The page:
I will have a sporty little red car and will drive down the centre lane of the M8 at 30 miles an hour playing the Pogues and Home Service 70s folk rock at full blast.
Especially the track that goes: “I Know I’m Never Gonna’ Be a Cowboy Now.”
When policemen who are too young to have left school pull me over and offer to drive the car home, I will say “What!” very loudly and often because I will be very deaf.

When I am 99 and ½  I’ll die and people will gather round my relatives and say things like:

“Eeee! She were a rum ‘un, your Auntie.”

Then, when they go to pack up my life, they will find that all the knick knacks have ‘A present from Blackpool’ on them and the insurance was spent years ago.
They will find empty bottles of eccentricity in little nests all over the house, and will have to ferry them to the tip in ones and twos so the neighbours don’t find out that I was a bad old bat and a lush to boot.


(Source unknown but I like it!)

Palm Sunday Sprint

I remember a certain priest who always prayed hard for rain on Palm Sunday so he didn’t have to process outside his church.  However, it has always seemed to me to be a necessary… evil, is not quite the word I’m looking for.  So yesterday as it was gloriously sunny and warm here in Falkirk, process we did. It was our All Age Service and we had a young person as crucifer and I suggested that he didn’t hang about when leading the procession. (He does a deliciously slow process when bringing up the elements at mass, but at that speed we’d get through ‘Ride on, Ride on in Majesty’ at least 3 times.) So off he set, lickety splick, and we galloped after him. I was bringing up the rear, running slightly as they disappeared round the corner ahead of me. In fact, 20 Silk Cut a day prevented me singing and running at the same time. Especially singing at the same speed as walking/jogging/galloping. Thank goodness the organist kept on playing for a few verses at a more sedate pace  once we got in to allow us to catch our breath.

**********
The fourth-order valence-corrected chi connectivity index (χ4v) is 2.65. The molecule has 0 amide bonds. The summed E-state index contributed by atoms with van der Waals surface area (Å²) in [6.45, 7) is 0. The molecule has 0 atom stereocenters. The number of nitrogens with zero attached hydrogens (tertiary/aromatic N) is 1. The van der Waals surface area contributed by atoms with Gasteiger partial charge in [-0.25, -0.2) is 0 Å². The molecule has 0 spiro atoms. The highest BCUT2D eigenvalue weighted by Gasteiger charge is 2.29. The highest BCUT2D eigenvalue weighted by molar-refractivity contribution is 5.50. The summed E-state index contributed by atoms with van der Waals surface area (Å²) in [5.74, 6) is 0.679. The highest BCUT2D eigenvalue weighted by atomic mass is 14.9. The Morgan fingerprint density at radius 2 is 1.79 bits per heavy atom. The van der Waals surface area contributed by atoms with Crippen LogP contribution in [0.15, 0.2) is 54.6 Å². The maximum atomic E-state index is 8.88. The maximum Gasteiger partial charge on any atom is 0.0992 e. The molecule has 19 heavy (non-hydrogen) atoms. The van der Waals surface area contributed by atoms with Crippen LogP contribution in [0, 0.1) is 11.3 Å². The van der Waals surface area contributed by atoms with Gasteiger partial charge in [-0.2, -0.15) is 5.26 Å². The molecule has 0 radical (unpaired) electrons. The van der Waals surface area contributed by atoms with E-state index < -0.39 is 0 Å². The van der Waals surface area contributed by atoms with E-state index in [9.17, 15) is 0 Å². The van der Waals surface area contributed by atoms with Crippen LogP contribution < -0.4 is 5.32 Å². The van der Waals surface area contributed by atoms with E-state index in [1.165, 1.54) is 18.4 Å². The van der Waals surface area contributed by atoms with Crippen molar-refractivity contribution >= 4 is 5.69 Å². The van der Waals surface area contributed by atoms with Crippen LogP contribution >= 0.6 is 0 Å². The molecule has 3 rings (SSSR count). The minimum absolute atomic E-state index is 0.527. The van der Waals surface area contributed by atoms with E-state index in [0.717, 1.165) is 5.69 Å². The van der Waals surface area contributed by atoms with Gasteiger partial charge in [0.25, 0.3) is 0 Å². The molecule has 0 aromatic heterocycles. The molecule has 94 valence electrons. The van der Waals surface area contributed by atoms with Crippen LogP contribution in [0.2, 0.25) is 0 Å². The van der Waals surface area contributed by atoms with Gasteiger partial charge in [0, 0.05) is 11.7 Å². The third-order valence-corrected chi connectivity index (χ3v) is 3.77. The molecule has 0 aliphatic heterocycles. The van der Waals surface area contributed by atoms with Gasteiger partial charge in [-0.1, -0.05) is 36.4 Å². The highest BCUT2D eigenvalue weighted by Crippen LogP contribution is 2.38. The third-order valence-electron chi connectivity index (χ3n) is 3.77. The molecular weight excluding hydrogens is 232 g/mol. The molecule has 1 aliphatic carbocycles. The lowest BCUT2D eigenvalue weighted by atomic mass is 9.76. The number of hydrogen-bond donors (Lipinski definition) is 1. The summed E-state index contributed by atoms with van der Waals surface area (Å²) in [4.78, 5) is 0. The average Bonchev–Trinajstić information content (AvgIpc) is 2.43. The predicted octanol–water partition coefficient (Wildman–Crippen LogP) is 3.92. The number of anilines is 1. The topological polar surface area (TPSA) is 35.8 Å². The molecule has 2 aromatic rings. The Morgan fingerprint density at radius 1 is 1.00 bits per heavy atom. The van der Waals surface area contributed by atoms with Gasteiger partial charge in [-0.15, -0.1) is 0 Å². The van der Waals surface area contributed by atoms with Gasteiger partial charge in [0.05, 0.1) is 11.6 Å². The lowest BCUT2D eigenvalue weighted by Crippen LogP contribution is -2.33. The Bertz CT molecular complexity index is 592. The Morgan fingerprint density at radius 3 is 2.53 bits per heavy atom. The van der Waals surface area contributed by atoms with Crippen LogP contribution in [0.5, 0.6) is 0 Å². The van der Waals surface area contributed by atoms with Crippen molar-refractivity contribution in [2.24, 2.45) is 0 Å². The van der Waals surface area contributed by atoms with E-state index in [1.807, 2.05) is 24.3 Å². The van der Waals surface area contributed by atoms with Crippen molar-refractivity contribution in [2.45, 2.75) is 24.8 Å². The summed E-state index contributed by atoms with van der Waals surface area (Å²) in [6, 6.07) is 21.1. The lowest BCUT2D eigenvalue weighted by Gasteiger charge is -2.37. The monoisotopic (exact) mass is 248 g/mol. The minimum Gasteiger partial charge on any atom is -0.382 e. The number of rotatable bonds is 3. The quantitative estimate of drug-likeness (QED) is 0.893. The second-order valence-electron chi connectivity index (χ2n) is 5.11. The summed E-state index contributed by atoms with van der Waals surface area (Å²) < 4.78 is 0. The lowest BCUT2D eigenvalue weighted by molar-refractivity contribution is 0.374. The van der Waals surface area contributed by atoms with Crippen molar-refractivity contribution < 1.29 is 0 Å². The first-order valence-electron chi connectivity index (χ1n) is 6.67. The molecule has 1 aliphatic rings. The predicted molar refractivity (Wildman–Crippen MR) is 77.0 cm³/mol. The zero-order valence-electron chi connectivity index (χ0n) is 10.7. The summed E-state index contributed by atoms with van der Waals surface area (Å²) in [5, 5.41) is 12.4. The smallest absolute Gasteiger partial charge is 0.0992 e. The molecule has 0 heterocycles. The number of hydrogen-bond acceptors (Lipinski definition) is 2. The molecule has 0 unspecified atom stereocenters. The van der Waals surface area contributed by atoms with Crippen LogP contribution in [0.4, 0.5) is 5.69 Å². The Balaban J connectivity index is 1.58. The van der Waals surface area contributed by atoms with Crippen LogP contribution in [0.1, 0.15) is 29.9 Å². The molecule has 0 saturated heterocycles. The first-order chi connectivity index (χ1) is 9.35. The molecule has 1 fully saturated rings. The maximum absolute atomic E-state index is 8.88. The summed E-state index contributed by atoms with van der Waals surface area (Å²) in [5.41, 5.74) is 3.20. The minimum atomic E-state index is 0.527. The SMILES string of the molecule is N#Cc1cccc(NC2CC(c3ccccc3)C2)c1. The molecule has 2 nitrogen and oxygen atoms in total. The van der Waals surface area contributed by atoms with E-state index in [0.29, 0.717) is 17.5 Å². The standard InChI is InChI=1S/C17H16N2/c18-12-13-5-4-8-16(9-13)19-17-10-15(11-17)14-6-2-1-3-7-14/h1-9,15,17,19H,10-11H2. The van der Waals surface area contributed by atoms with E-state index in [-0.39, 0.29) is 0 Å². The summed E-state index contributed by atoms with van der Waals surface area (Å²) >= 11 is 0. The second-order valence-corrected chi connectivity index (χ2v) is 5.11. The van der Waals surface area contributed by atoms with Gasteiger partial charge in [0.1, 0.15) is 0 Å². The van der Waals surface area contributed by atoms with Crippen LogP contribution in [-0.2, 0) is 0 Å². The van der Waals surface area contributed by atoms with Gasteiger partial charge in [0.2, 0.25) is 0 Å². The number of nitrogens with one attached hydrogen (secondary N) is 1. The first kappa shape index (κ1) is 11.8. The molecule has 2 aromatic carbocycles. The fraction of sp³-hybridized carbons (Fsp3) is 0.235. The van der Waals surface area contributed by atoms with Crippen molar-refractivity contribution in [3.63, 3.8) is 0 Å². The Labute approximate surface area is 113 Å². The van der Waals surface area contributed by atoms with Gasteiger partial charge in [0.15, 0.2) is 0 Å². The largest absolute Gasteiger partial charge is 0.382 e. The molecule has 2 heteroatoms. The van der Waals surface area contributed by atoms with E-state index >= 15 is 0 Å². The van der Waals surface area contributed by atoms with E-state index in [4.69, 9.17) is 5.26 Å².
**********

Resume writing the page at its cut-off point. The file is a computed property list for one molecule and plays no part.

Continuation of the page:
Three of our young Confirmation candidates read the Narrative of the Passion too and it was incredibly moving. Young ‘Jesus’ couldn’t really be seen behind the ‘big burrd’ but his lovely deep voice rang out loud and clear. And the other two read at a wonderful pace and with great feeling too. It was really awesome.

Then in the afternoon our housebound and elderly were picked up by our lovely volunteers and ferried in for another Palm Sunday service (without procession naturally) and then Afternoon Tea with our new cakestands.  And no, I won’t tell you how many cupcakes I consumed.

So it was a wonderful day, uplifting and sorrowful all in one. Just what you need to kick off Holy Week. And I was in bed by 8.30pm sound asleep.

And my quote from the week from Milton Jones:

Sometimes religion can seem like the last person in a long game of Chinese whispers. Once Jesus said, ‘Love God and each other’, and now we have the Easter Bunny!


The Alternative Rocky Horror Service Book